|Gorditas (little fatties) for lunch|
As missionaries learning to speak a foreign language we all tend to struggle writing, speaking, and remembering English. Between us English-speaking missionaries we communicate using Spanglish (consisting of about half English words and half Spanish words with a few modified words that are neither English or Spanish.) For example we use the Spanish verb, add an "ed" to the end of it and use it as an English past tense verb (planchar means "to iron" or as we use it in the mission "to chew out"..."he totally got planched!") There are also a lot of words that we completely make up or that we think are words in English but aren't: desanimado (feeling down) we translate to "disanimated", capacitor (to train or teach) "We need to capacity the Elders.", preocupado (worried) "My mom is really preoccupied about me.", animado (excited) "I'm so animated for you!", prestar service (to serve) "We need to prest 3 hours of service today.", pre star (to lend) "Can you prest me your pen?", I could go on and on. The problem is that we understand each other perfectly and sometimes we're absolutely convinced that we're speaking correct English! It isn't until we're with someone who doesn't speak Spanish that we realize that our English is horrible! The confused look on their faces as we speak says it all. Sometimes we speak such bad Spanglish that someone from home would have absolutely no idea what we were talking about. Example sentence: "Did you hear?! Elder T. got bajared yesterday because he was planching his district during his capacitations. His companion got subbed and moved to a super fresa area and is really animated about it." Did you get that?? If no...ya'll better learn some Spanglish before I get home so that we can have a decent conversation!
|Mexican mom aprons (the "mom jean" equivalent in Mexico)|
Tuesday we had interviews with the President. Taylor and I had to be there the whole day to train each district as they came in. I had my interviews and they went great! President Stutznegger is a great guy and always knows just what I need to hear. Afterwards we got a call from a member of the ward informing us that a ward member had died and that they were having the funeral right then. It was pretty sad...he was a 26 year old boy who had special needs. He was such a great example to so many people in the ward. Everyone was devastated...but thank goodness for our knowledge of the Plan of Salvation!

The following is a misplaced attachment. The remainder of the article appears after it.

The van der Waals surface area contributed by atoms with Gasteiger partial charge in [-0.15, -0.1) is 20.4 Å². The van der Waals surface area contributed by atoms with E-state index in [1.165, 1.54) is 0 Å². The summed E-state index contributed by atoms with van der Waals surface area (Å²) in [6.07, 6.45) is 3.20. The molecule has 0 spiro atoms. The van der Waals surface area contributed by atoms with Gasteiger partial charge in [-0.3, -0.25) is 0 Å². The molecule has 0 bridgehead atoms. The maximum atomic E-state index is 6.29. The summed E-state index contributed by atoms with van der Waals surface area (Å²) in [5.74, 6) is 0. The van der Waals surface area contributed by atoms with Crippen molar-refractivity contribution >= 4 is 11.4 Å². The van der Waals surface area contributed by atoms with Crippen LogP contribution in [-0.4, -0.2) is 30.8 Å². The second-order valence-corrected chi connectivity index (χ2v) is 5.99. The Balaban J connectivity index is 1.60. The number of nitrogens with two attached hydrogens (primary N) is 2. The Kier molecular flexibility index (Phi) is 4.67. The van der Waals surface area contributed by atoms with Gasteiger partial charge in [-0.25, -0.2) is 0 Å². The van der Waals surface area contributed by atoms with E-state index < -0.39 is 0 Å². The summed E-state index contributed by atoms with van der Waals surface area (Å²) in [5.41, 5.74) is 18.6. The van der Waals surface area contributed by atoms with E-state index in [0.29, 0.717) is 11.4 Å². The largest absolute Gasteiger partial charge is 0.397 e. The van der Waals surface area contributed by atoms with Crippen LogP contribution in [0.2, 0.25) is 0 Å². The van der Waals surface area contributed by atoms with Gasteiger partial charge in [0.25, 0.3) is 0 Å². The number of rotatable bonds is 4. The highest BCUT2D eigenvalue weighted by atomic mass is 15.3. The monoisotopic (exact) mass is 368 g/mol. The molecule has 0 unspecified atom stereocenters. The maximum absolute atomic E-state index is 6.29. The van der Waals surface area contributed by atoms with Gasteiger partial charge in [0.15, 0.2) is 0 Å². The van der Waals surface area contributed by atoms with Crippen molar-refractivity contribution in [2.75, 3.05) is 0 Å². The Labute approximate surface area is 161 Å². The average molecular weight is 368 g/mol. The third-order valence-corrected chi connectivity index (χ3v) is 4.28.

Tuesday night we started divisions...Taylor went to barrio Heroes with Hermana Santos and Hermana Martinez (new Hermana with just 3 weeks in the mission) came here with me. Martinez definitely brought the spirit with her because she knew exactly what to share and what to say in each lesson. Once again....learning from the other sisters!!
Wednesday Edith Jr. passed her baptismal interview!! Later I talked to Sergio (her member friend who bore his testimony to her mom at work) and when I informed him that she had passed he started laughing he was so happy. I could tell he was so excited..even over the phone.
|Training for the District Leaders|
HAPPY 16 MONTHS! Taylor and I both hit our 16 month mark together....so to celebrate I made some peanut butter no-bake cookies. It was like a small taste of home! They were delicious!
EDITH GOT BAPTIZED! And guess who baptized her...Sergio! After the ordinance he was able to stand and bear his testimony and he practically left the whole room crying. Just think, all this because he had the guts to bear his testimony at work!
The baptismal water before and after blue dye
Later we had a ward devotional for a girl in our ward who is leaving for her mission on Tuesday. The ward mission leader, Elder Evans, Elder Choc, Herman Taylor, and I were able to sing 2 songs (I played the guitar) in the devotional. It was pretty fun. Afterwards we ate "tacos de canasta" (basket tacos)..the name says it all...they're simply tacos in a basket..I don't get the point... But what a great day!
|Tacos de canasta|
|Adolfo eating who knows what. (They don't waste anything here)|